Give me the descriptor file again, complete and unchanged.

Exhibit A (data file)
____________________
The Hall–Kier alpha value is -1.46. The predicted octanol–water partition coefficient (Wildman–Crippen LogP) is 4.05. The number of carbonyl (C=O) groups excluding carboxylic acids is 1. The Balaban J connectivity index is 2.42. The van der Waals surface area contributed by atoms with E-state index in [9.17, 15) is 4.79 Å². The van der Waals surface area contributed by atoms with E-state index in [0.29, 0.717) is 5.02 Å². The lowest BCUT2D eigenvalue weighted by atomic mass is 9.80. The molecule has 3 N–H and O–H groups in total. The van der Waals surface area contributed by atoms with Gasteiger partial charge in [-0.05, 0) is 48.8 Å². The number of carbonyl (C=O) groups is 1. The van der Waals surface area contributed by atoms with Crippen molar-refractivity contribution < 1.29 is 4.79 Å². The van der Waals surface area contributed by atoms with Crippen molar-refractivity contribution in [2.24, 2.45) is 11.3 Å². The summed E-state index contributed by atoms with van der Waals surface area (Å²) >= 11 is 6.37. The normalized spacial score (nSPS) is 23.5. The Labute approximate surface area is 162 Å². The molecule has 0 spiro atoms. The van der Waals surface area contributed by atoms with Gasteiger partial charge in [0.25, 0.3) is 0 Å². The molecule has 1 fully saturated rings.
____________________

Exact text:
The Hall–Kier alpha value is -1.46. The predicted octanol–water partition coefficient (Wildman–Crippen LogP) is 4.05. The number of carbonyl (C=O) groups excluding carboxylic acids is 1. The Balaban J connectivity index is 2.42. The van der Waals surface area contributed by atoms with E-state index in [9.17, 15) is 4.79 Å². The van der Waals surface area contributed by atoms with E-state index in [0.29, 0.717) is 5.02 Å². The lowest BCUT2D eigenvalue weighted by atomic mass is 9.80. The molecule has 3 N–H and O–H groups in total. The van der Waals surface area contributed by atoms with Gasteiger partial charge in [-0.05, 0) is 48.8 Å². The number of carbonyl (C=O) groups is 1. The van der Waals surface area contributed by atoms with Crippen molar-refractivity contribution < 1.29 is 4.79 Å². The van der Waals surface area contributed by atoms with Crippen molar-refractivity contribution in [2.24, 2.45) is 11.3 Å². The summed E-state index contributed by atoms with van der Waals surface area (Å²) >= 11 is 6.37. The normalized spacial score (nSPS) is 23.5. The Labute approximate surface area is 162 Å². The molecule has 0 spiro atoms. The van der Waals surface area contributed by atoms with Gasteiger partial charge in [0.25, 0.3) is 0 Å². The molecule has 1 fully saturated rings.